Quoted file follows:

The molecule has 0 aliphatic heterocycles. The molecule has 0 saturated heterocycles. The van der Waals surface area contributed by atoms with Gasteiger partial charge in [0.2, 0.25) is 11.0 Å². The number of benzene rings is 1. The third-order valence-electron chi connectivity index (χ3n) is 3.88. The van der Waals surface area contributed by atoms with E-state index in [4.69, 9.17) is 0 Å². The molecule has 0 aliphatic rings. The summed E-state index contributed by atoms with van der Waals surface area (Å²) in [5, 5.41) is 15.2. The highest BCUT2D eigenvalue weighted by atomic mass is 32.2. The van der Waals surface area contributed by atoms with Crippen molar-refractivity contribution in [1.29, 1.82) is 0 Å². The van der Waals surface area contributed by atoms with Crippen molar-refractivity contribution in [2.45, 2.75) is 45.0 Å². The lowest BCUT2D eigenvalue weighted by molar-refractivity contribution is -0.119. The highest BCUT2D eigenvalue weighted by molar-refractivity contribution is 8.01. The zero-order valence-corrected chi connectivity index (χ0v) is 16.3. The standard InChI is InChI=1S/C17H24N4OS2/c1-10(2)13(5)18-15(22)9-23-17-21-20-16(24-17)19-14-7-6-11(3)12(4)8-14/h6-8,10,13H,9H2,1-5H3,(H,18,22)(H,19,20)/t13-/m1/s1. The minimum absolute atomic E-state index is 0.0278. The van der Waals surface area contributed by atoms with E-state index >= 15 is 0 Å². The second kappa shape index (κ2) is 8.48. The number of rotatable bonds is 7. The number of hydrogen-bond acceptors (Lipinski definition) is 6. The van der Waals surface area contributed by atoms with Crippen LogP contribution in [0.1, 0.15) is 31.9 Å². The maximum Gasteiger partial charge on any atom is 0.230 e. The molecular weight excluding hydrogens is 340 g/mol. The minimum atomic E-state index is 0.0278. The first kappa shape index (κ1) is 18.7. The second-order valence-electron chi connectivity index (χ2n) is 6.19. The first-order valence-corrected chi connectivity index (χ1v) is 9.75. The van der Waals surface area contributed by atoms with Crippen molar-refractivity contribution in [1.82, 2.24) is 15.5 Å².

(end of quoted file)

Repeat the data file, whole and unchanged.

The molecule has 0 aliphatic heterocycles. The molecule has 0 saturated heterocycles. The van der Waals surface area contributed by atoms with Gasteiger partial charge in [0.2, 0.25) is 11.0 Å². The number of benzene rings is 1. The third-order valence-electron chi connectivity index (χ3n) is 3.88. The van der Waals surface area contributed by atoms with E-state index in [4.69, 9.17) is 0 Å². The molecule has 0 aliphatic rings. The summed E-state index contributed by atoms with van der Waals surface area (Å²) in [5, 5.41) is 15.2. The highest BCUT2D eigenvalue weighted by atomic mass is 32.2. The van der Waals surface area contributed by atoms with Crippen molar-refractivity contribution in [1.29, 1.82) is 0 Å². The van der Waals surface area contributed by atoms with Crippen molar-refractivity contribution in [2.45, 2.75) is 45.0 Å². The lowest BCUT2D eigenvalue weighted by molar-refractivity contribution is -0.119. The highest BCUT2D eigenvalue weighted by molar-refractivity contribution is 8.01. The zero-order valence-corrected chi connectivity index (χ0v) is 16.3. The standard InChI is InChI=1S/C17H24N4OS2/c1-10(2)13(5)18-15(22)9-23-17-21-20-16(24-17)19-14-7-6-11(3)12(4)8-14/h6-8,10,13H,9H2,1-5H3,(H,18,22)(H,19,20)/t13-/m1/s1. The minimum absolute atomic E-state index is 0.0278. The van der Waals surface area contributed by atoms with E-state index >= 15 is 0 Å². The second kappa shape index (κ2) is 8.48. The number of rotatable bonds is 7. The number of hydrogen-bond acceptors (Lipinski definition) is 6. The van der Waals surface area contributed by atoms with Crippen LogP contribution in [0.1, 0.15) is 31.9 Å². The maximum Gasteiger partial charge on any atom is 0.230 e. The molecular weight excluding hydrogens is 340 g/mol. The minimum atomic E-state index is 0.0278. The first kappa shape index (κ1) is 18.7. The second-order valence-electron chi connectivity index (χ2n) is 6.19. The first-order valence-corrected chi connectivity index (χ1v) is 9.75. The van der Waals surface area contributed by atoms with Crippen molar-refractivity contribution in [1.82, 2.24) is 15.5 Å².